National Affairs: Up from Despair

As he stepped into a White House limousine with Mrs. Truman and daughter Margaret, Harry Truman was a cool and confident man. He boarded his special train for Philadelphia, changed to a white linen suit and two-toned shoes, then opened a black leather folder and went over his speech.

It was not a written speech; it was 18 pages of notes. Wavy-haired Clark Clifford, his White House adviser, and JudgeSamuel I. Rosenman, who wrote many of Franklin Roosevelt's, speeches, had given him a detailed outline, full of short, punchy sentences.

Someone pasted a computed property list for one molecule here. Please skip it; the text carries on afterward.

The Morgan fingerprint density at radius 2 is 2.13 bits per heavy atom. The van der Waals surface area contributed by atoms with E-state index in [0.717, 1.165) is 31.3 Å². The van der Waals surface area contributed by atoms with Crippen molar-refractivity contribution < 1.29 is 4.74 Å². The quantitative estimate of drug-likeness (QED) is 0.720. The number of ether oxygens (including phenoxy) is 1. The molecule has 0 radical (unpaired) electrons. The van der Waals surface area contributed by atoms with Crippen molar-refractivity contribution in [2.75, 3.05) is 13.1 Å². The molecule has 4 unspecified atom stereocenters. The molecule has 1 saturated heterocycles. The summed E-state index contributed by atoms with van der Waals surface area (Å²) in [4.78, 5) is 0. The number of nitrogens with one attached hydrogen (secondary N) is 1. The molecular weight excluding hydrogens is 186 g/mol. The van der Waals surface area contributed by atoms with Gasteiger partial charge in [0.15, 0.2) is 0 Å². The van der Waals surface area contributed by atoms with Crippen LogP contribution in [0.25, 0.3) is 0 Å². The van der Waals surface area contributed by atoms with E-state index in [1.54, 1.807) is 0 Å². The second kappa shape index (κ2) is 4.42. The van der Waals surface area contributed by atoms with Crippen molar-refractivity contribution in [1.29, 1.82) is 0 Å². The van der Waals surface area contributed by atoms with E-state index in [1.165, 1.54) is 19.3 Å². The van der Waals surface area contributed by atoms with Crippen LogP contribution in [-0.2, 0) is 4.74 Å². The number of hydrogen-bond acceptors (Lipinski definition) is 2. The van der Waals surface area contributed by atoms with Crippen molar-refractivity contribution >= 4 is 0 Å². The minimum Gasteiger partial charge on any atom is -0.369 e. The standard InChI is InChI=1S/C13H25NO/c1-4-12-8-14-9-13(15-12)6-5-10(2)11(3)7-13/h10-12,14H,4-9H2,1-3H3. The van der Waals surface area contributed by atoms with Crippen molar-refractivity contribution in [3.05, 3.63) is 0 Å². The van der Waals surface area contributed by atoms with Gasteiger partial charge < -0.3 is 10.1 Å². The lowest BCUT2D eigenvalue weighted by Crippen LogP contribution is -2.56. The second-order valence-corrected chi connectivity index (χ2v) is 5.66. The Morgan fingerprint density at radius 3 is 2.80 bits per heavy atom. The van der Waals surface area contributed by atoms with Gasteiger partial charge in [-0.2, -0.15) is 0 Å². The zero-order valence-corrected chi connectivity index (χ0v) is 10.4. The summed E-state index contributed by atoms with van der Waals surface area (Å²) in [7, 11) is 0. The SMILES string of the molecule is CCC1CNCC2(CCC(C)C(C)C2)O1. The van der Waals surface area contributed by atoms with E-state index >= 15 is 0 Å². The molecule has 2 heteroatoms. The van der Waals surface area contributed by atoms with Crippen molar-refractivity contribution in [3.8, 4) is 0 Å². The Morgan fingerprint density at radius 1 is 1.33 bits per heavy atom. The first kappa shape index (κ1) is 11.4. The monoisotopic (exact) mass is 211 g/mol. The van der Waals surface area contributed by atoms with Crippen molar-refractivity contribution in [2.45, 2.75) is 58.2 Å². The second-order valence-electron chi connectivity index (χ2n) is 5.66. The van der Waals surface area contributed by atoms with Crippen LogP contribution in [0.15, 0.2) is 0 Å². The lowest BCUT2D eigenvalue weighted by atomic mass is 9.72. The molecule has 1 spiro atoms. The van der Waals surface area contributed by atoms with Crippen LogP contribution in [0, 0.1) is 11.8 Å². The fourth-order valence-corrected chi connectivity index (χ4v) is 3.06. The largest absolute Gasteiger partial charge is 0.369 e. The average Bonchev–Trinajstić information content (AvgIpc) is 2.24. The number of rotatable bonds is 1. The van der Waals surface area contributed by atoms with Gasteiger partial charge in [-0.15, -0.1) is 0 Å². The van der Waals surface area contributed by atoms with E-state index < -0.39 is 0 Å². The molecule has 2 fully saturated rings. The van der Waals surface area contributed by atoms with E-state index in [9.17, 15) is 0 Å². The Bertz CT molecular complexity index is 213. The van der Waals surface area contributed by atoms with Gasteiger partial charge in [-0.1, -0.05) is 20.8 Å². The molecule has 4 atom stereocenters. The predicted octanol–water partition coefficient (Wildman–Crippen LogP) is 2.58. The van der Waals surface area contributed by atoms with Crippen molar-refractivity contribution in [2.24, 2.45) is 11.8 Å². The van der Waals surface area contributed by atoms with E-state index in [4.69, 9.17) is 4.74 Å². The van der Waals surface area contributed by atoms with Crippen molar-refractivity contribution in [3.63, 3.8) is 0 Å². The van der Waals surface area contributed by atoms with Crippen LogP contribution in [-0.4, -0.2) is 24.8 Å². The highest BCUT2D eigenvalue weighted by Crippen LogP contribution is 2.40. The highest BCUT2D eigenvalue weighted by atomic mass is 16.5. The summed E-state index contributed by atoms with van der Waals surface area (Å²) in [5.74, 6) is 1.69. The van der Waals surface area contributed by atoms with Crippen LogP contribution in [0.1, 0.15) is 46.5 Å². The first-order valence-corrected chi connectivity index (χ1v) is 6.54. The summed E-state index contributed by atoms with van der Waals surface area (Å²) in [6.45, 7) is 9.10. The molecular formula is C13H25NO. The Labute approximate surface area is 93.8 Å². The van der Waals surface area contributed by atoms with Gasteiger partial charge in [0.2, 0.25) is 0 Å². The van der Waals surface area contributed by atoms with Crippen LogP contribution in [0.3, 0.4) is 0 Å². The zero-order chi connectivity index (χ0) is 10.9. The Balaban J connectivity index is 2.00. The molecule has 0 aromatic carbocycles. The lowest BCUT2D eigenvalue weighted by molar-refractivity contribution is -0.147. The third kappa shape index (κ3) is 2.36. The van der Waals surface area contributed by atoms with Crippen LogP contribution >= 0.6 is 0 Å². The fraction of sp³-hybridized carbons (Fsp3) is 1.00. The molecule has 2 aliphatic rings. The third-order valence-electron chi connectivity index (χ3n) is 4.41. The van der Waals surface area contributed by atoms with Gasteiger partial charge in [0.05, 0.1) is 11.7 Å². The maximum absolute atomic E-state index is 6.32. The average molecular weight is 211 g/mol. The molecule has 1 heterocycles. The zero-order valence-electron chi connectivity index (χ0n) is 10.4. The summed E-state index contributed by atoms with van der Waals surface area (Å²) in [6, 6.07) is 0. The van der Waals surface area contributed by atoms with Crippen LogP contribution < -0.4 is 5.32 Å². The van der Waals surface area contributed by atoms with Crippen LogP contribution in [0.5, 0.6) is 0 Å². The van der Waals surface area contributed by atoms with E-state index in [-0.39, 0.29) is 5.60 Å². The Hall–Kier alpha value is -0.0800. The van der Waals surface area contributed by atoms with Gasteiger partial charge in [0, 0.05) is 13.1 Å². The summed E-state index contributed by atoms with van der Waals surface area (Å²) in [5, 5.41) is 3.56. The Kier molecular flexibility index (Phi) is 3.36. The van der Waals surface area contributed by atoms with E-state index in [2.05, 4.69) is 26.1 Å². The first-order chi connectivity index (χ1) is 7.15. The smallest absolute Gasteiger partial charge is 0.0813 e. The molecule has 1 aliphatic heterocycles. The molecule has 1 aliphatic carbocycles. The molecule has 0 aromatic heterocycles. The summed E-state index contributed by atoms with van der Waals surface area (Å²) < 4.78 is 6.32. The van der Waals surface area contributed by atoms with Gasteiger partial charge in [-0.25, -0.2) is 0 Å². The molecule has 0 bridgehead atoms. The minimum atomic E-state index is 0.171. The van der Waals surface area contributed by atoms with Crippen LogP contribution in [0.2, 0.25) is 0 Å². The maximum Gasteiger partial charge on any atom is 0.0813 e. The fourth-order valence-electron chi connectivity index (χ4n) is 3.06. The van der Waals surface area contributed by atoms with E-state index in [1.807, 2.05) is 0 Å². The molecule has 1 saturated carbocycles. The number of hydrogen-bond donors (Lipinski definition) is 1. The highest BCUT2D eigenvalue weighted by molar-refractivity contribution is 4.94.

The biggest punch was...

Want the full story?

Subscribe Now


Learn more about the benefits of being a TIME subscriber

If you are already a subscriber sign up — registration is free!